Did you know that some of the signs of caregiver stress might also be related to depression?
Signs can be psychological – feeling sad and hopeless much of the time, crying at minor upsets, experiencing irritability or anxiety, having trouble focusing, finding it difficult to complete complex tasks, or losing interest in activities that once brought pleasure. There are also physical symptoms – feeling tired and lacking energy to complete daily tasks; waking in the night and having nightmares or wanting to sleep too much; and having an increase or decrease in appetite or weight.
It is estimated that as many as 20 per cent of people age 65 and older suffer mild to severe depression and that seniors are among the most under-treated population for mental health. Depression may be overlooked in seniors because of negative stereotypes, such as “depression is natural – a lot of depressing things happen to older people”. The symptoms of depression differ between older and younger adults. Depression in seniors is marked by anxiety, agitation, physical complaints and memory loss, which might be mistaken for dementia or a physical problem. Depression might mimic other diseases or be masked by other illnesses or be caused by the side effects of some drugs.
Seniors are more likely to be depressed if they are recently bereaved, socially isolated or have low socio-economic status. Those who are in poor health or have a physical disability or are experiencing stressful life events are also more at risk. Seniors caring for a spouse or family member with dementia have a higher incidence of both depression and health problems.
There are serious consequences if depression is not detected and treated which might limit a senior’s ability to function independently. A person withdraws and becomes socially isolated and may alienate those people who provide support. A dependence on alcohol or sedatives can develop. Depression can interfere with a person’s motivation to take medication.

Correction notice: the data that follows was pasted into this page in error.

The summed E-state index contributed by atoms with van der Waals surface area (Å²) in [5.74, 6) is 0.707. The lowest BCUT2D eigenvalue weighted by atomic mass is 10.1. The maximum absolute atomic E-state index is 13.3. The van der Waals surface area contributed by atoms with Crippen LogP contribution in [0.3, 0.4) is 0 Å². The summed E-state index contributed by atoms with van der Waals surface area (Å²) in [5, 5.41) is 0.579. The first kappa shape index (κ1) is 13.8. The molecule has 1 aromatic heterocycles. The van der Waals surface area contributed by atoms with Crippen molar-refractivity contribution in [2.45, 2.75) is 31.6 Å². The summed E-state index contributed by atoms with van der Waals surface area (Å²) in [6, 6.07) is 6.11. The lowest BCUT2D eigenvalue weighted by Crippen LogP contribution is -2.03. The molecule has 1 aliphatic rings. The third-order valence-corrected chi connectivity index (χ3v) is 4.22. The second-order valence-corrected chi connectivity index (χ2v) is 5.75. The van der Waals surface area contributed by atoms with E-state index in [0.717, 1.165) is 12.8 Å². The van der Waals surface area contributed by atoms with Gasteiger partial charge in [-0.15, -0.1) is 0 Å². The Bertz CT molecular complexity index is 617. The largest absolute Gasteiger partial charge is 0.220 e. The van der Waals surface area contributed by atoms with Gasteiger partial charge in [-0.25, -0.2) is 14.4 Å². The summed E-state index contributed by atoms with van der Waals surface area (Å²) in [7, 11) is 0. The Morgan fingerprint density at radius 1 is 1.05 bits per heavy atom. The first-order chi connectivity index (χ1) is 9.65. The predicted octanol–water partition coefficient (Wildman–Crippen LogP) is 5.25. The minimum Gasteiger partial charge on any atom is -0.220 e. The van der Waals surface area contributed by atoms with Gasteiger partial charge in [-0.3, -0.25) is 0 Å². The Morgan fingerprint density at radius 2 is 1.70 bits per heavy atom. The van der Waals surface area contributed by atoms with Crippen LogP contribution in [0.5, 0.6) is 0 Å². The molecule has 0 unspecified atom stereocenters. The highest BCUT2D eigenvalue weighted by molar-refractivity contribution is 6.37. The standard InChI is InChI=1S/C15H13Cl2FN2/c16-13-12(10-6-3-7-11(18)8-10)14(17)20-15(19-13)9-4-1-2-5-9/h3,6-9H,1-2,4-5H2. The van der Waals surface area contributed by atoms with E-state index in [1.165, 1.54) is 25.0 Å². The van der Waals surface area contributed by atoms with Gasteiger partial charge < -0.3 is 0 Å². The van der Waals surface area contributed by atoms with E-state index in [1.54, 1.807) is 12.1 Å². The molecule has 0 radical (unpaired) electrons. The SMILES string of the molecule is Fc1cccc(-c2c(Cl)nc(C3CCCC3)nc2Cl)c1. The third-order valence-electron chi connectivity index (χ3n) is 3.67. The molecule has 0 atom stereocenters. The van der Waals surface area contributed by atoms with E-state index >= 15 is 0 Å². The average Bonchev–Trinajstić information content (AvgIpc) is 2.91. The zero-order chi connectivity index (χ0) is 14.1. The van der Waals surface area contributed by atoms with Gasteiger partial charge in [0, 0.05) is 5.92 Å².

There are many options for treatment. Some of these include help from your family doctor, a geriatric specialist, a psychiatrist, a psychologist or other professionals with mental health training such as social workers and nurses. Antidepressant drugs are often prescribed because they can help improve mood, sleep, appetite and concentration. Your doctor will choose the appropriate drug and work with you to monitor the effects.
Support groups and self-help groups are also helpful when depression results from bereavement, illness or caring for an ill family member. Groups help with coping skills, information exchange and mutual support. If you think you are depressed or you are worried by symptoms, don’t hesitate to talk to your doctor and ask for help – just as you would seek help for a broken arm or poor eyesight.
If you are caring for someone who is depressed, take time for yourself – eat right, exercise and learn about relaxation techniques. Living with a depressed person who is irritable, hostile or pessimistic is challenging. It is normal to feel angry and resentful. Try to find constructive outlets for your anger and ask others to help you provide support.
Caring for mental health is not only an important part of caring for our total good health but is essential to a senior’s ability to live independently and to have a full, satisfying life.
Monthly support groups are held for family caregivers, people with Parkinsons’, MS and recovering from stroke and their family members. All are welcome to attend these informal free sessions. Assistance may be available if you need respite or transportation to attend. For times and locations, contact 1-888-746-5102.
Presentations can be made to any size group on such topics as community resources, caregiving, hospice/palliative care, and prevention of abuse to older adults. Books and educational videos are also available from our lending library.